At Bloomberg Pursuits, we love to travel. And we always want to make sure we’re doing it right. So we’re talking to globe-trotters in all of our luxury fields—food, wine, fashion, cars, real estate—to learn about their high-end hacks, tips, and off-the-wall experiences. These are the Distinguished Travel Hackers.

For Hollywood royalty, Sunset Tower Hotel is the place to escape. The art deco building, located on the Sunset Strip, is both glamorous and comfortable, marrying showbiz glitz with a warm, cozy vibe. Plus, the doormen put umbrellas in the paparazzi’s faces.

The tower’s owner, Jeff Klein, made it that way when he remodeled the 1929 landmark, an Old Hollywood remnant where John Wayne and Howard Hughes used to live. Klein brought the glow back, holding the legendary Vanity Fair Oscar party there until 2013, and contenders continue to make it a hub every awards season, even though Klein himself isn’t a fan. “I hate Oscar week so much,” he says. “It’s the worst week of the year. I just pace myself. You’ve got to understand that you’re running a marathon, and you cannot crash.”

Klein hits the road about every other weekend, researching what does and doesn’t work in the hospitality industry as he renovates his second property, San Vicente Bungalows—an “oasis” in the middle of West Hollywood—to open next year. Here’s his travel advice:

Always pack Clorox wipes

“I’m such a germaphobe. Clorox has these travel packs, and I take a couple with me everywhere I go. I wipe down the whole hotel room because you don’t know who was in the room before you, and if they were sick. That’s one reason people always end up getting sick on vacation. You could touch a light switch of somebody who had the flu, and then you touch your eye, and you’ve got it, brother.”

Beware of over-the-top amenities

“We try to speak very directly to our market at Sunset Tower. The reality is, my customer is me. I don’t want some fancy ridiculous dessert that’s delivered on a sword. I just want a delicious hot fudge sundae or a piece of chocolate cake. It’s sophisticated, but clean and simple. We have a make-your-own-sundae as a dessert, and you check off these little boxes if you want vanilla ice cream or chocolate or strawberry, and then if you want chocolate sauce, and if you want peanut M&Ms or caramel popcorn on top of that, or if you want bananas in there, strawberries. And the guests just love it.”

Know what to schedule …

“Restaurants and hotels are mapped out months in advance. I do major research. I’m calling people whose opinions I respect, or e-mailing them, and looking online. I research the hotels and restaurants I’m going to, because that’s my business, and I don’t want to leave it up to chance if I can get in.”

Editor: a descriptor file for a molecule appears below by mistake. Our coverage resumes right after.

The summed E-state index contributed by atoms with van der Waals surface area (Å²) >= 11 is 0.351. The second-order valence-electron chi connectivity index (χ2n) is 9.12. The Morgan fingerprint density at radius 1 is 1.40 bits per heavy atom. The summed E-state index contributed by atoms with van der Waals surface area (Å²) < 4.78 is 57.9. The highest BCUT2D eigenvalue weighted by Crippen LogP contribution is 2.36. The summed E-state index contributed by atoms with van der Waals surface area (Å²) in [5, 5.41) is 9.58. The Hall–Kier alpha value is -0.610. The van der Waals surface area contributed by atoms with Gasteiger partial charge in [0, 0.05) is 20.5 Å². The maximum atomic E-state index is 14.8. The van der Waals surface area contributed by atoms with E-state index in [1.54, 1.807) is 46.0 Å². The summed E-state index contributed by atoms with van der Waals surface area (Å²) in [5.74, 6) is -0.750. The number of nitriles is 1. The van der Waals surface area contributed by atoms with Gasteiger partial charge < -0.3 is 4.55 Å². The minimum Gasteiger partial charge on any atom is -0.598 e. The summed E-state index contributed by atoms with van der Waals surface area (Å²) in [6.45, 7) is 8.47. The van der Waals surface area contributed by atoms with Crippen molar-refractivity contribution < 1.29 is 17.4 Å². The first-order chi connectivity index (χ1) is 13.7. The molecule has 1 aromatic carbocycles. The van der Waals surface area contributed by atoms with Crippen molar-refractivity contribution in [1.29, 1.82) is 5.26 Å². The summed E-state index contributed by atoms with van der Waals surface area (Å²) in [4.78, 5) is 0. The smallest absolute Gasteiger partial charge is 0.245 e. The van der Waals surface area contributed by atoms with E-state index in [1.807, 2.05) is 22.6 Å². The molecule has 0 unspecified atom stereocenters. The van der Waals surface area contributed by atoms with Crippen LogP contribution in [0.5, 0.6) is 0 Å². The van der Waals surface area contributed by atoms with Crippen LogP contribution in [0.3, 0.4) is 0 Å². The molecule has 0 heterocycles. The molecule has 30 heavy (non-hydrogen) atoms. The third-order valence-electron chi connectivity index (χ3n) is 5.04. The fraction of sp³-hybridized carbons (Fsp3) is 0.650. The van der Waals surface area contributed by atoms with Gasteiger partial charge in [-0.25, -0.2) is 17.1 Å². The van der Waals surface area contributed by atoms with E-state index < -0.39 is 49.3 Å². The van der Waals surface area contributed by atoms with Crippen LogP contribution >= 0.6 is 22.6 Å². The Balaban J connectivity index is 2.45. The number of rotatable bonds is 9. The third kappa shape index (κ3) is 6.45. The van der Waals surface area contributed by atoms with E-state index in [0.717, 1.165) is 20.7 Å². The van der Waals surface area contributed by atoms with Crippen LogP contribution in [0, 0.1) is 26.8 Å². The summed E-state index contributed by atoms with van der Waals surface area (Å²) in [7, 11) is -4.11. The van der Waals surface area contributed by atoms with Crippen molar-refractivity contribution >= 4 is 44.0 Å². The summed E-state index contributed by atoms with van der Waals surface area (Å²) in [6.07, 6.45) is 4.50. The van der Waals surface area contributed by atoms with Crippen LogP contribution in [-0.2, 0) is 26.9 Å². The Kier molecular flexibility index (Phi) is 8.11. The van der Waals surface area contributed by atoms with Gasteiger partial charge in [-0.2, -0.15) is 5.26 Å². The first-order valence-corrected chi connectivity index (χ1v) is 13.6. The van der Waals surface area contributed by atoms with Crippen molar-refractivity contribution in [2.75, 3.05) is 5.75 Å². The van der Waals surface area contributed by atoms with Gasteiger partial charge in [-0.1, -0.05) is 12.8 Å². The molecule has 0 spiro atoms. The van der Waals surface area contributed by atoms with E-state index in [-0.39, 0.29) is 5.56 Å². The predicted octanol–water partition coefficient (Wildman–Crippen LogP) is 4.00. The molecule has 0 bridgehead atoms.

… And what to leave unplanned

“But other things, like, if I have friends there, I go out with them and pick their brain, like, ‘What do you think I should do? What do you think I should see?’ I went to New Orleans a few weeks ago, and Julia Reed, who is a food writer, had me over for dinner, and she changed my plans to this restaurant Shaya. I’d read about it, but it’s an Israeli restaurant, and I was like, ‘I’m not going to go to New Orleans for Israeli food. It’s so weird.’ But it was one of the greatest meals I’ve had in a long time.”

The great American destination

“I just went this weekend: the Post Ranch Inn in Big Sur. For those of us who can’t afford private planes, there’s this airline called Surf Air, and you can get a seat on a little hover plane that goes back and forth to Monterey. It’s expensive, but not as expensive as chartering a plane. Then, when you get there, you’re in a whole different world. There’s ocean, there’s mountains, there’s hiking. They have the greatest breakfast on earth. It’s a buffet, which I love, because you don’t have to wait. They have delicious coffee. And then I love how cold it is at night: All the rooms have fireplaces, and you light a fire, and it’s just cozy enough to read a book. It’s a great place to recharge.”

The one international destination to see

“Everyone should see Maldonado, in Uruguay. You stay at Garzon, which is this little gorgeous hotel and restaurant by Francis Mallmann. Also, in Uruguay, we weren’t in Punta del Este, but we stayed in a smaller area called José Ignacio. It’s simple, not fancy—my kind of place. There was this [restaurant] called La Huella that’s right on the beach. The fishermen bring up the fish, and then they grill them right there.”

Make the best of a long flight

“I am obsessed with Swiss Air’s flight from L.A. to Zurich. When you go to Europe from New York, it’s six hours in the air, so you can’t really sleep. But from L.A. it’s wonderful, because you’re in the air for 11 hours. You can actually have a little dinner, watch a movie, and then go to sleep for seven or eight hours.”

To contact the author of this story: Maxwell Williams in Los Angeles at

To contact the editor responsible for this story: James Gaddy at

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Photo Credit: Swiss flies its flagship plane, the Boeing 777-300ER, on Jeff Klein's favorite route — Los Angeles to Zurich. Swiss International Air Lines